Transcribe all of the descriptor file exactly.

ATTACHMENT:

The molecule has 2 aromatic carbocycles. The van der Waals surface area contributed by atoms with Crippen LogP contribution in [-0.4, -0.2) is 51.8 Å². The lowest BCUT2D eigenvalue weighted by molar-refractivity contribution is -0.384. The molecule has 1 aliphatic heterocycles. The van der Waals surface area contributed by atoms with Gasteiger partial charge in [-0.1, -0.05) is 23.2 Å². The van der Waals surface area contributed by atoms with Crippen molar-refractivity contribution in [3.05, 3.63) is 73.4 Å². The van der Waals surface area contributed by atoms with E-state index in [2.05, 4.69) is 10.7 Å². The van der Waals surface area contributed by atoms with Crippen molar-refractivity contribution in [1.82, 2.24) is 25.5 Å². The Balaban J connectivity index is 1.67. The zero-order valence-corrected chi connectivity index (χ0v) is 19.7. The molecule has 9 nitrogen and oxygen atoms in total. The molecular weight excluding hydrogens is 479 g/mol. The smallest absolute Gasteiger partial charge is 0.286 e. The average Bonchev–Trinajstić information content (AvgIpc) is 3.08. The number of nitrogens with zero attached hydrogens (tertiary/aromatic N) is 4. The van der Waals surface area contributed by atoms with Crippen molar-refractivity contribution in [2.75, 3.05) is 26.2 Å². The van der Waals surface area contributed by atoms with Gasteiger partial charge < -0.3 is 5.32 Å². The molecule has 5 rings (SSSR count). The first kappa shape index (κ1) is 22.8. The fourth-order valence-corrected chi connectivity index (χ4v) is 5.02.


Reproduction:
The molecule has 2 aromatic carbocycles. The van der Waals surface area contributed by atoms with Crippen LogP contribution in [-0.4, -0.2) is 51.8 Å². The lowest BCUT2D eigenvalue weighted by molar-refractivity contribution is -0.384. The molecule has 1 aliphatic heterocycles. The van der Waals surface area contributed by atoms with Gasteiger partial charge in [-0.1, -0.05) is 23.2 Å². The van der Waals surface area contributed by atoms with Crippen molar-refractivity contribution in [3.05, 3.63) is 73.4 Å². The van der Waals surface area contributed by atoms with E-state index in [2.05, 4.69) is 10.7 Å². The van der Waals surface area contributed by atoms with Crippen molar-refractivity contribution in [1.82, 2.24) is 25.5 Å². The Balaban J connectivity index is 1.67. The zero-order valence-corrected chi connectivity index (χ0v) is 19.7. The molecule has 9 nitrogen and oxygen atoms in total. The molecular weight excluding hydrogens is 479 g/mol. The smallest absolute Gasteiger partial charge is 0.286 e. The average Bonchev–Trinajstić information content (AvgIpc) is 3.08. The number of nitrogens with zero attached hydrogens (tertiary/aromatic N) is 4. The van der Waals surface area contributed by atoms with Crippen molar-refractivity contribution in [2.75, 3.05) is 26.2 Å². The van der Waals surface area contributed by atoms with Gasteiger partial charge < -0.3 is 5.32 Å². The molecule has 5 rings (SSSR count). The first kappa shape index (κ1) is 22.8. The fourth-order valence-corrected chi connectivity index (χ4v) is 5.02.